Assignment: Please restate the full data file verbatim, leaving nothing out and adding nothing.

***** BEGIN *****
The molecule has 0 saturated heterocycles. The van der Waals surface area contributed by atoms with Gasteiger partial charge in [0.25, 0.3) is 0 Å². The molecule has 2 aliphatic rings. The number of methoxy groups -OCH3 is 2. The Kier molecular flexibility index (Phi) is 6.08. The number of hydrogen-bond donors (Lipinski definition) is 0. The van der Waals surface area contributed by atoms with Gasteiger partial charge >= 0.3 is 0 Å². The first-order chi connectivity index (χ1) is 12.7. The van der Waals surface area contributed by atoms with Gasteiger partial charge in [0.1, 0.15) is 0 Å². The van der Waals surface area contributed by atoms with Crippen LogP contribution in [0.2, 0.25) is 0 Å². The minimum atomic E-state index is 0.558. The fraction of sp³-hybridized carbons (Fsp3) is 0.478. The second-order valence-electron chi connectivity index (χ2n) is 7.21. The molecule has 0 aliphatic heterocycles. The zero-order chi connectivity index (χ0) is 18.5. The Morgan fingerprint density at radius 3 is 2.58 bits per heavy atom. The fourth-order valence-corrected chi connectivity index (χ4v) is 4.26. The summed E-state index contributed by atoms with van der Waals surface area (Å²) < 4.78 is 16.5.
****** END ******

The molecule has 0 saturated heterocycles. The van der Waals surface area contributed by atoms with Gasteiger partial charge in [0.25, 0.3) is 0 Å². The molecule has 2 aliphatic rings. The number of methoxy groups -OCH3 is 2. The Kier molecular flexibility index (Phi) is 6.08. The number of hydrogen-bond donors (Lipinski definition) is 0. The van der Waals surface area contributed by atoms with Gasteiger partial charge >= 0.3 is 0 Å². The first-order chi connectivity index (χ1) is 12.7. The van der Waals surface area contributed by atoms with Gasteiger partial charge in [0.1, 0.15) is 0 Å². The van der Waals surface area contributed by atoms with Crippen LogP contribution in [0.2, 0.25) is 0 Å². The minimum atomic E-state index is 0.558. The fraction of sp³-hybridized carbons (Fsp3) is 0.478. The second-order valence-electron chi connectivity index (χ2n) is 7.21. The molecule has 0 aliphatic heterocycles. The zero-order chi connectivity index (χ0) is 18.5. The Morgan fingerprint density at radius 3 is 2.58 bits per heavy atom. The fourth-order valence-corrected chi connectivity index (χ4v) is 4.26. The summed E-state index contributed by atoms with van der Waals surface area (Å²) < 4.78 is 16.5.